Friday, October 31, 2008
30 October 2008
Biogen Idec and partner Elan Corp have suffered a slide in their respective share prices after a new case of progressive multifocal leukoencephalopathy in a multiple sclerosis patient being treated with Tysabri, was disclosed.
In a filing to the US Securities and Exchange Commission, Biogen said that the relevant regulatory agencies had been notified of a confirmed case of PML, a potentially deadly brain infection, in a patient suffering from MS in the USA who had been on Tysabri (natalizumab). The disclosure comes after Biogen and Elan reported in July that two cases of PML had emerged in Europe.
In the latest case, the filing reveals that the patient received 14 injections of Tysabri. The patient has a history of prior disease-modifying therapies including beta-interferons and Texa’s Copaxone (glatiramer acetate) and he/she had also been treated with methotrexate for a rheumatology condition. The individual is now under the care of their treating physician, Biogen said.
PML has played a major part in the history of Tysabri. These recent cases are the first to be recorded since the reintroduction of natalizumab in the USA and approval in Europe two years ago. Biogen and Elan had voluntarily withdrawn the drug a year earlier after three patients developed the brain infection.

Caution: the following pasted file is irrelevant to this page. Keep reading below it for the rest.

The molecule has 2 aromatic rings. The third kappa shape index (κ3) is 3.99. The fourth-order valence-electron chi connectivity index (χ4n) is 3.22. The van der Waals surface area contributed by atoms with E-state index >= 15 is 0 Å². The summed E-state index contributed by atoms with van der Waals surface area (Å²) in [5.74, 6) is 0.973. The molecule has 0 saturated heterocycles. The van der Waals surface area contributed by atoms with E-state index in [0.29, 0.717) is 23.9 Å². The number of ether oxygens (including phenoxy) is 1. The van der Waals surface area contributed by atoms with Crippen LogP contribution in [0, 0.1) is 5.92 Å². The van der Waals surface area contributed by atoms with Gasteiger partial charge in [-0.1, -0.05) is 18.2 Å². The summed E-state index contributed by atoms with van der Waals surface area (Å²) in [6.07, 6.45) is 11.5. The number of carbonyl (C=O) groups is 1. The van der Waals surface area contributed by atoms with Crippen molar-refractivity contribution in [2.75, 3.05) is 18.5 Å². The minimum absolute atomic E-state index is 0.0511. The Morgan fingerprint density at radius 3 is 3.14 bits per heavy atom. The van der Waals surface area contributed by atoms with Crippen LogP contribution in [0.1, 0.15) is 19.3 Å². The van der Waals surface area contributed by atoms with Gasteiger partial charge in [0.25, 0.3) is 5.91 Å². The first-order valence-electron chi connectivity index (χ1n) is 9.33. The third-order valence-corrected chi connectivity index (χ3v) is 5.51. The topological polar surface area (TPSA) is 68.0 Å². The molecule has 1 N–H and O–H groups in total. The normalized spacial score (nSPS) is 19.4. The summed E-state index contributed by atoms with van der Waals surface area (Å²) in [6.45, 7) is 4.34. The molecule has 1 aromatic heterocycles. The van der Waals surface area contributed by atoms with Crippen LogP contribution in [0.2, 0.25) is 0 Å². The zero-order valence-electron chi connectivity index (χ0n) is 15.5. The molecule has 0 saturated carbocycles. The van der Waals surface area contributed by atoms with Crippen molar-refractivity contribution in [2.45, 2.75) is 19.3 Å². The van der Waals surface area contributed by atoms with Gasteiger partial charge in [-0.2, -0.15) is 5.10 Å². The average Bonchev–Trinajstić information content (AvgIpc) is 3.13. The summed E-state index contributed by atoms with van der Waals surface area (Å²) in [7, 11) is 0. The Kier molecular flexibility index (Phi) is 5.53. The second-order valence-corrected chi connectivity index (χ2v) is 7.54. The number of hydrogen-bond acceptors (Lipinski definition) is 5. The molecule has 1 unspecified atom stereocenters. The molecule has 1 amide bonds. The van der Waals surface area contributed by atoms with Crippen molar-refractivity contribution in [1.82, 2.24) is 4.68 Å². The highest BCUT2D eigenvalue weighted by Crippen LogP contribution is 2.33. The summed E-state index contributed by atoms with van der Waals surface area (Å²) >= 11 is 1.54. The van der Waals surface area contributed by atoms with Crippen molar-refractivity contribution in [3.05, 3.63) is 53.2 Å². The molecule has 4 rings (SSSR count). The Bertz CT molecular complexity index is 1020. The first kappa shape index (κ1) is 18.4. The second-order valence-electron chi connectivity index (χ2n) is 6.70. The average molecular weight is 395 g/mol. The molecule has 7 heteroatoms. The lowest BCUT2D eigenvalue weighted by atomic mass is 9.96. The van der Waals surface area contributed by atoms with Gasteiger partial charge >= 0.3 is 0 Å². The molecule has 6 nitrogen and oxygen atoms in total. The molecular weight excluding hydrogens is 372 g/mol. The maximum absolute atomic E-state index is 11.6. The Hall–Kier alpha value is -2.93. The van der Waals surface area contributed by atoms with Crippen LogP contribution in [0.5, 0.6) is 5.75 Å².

Since reintroduction, sales of Tysabri have soared – by the end of September there were 35,500 patients using the drug worldwide and in the third quarter of this year, 3,700 new patients were added. It has also now available in the USA as a treatment for Crohn's disease and Biogen and Elan expect that 100,000 MS patients will be taking the drug by 2010.
Biogen and Elan have a strict monitoring programme in place for the therapy and the reintroduction of Tysabri was based in part on the number of PML cases not exceeding the level acceptable to the US Food and Drug Administration (one in every 1,000). As only three cases have been reported, the treatment is well within that limit but the news has certainly spooked investors.
In after-hours trading last night, Biogen shares had fallen by as much as 15%, while this morning Elan stock has been hit. At 9.40 UK time, the Irish firm’s shares were down 18% to 4.80 euros.
Ian Hunter, an analyst at Goodbodys in Dublin, has issued a research note this morning saying “we believe that this new case should do little to projected numbers of patients on Tysabri, given that the considerable pull back in momentum after the first two cases…will have accounted for the majority of those patients and physicians wary enough of the PML risk” to consider not taking or prescribing the drug. However, the fact that this patient was on the drug for 13 months and the other two were on it for 14 and 17 months “may suggest that there is a timing issue and that it takes over a year on Tysabri for the interaction between drug and patient to lead to the development of PML”.
By Kevin Grogan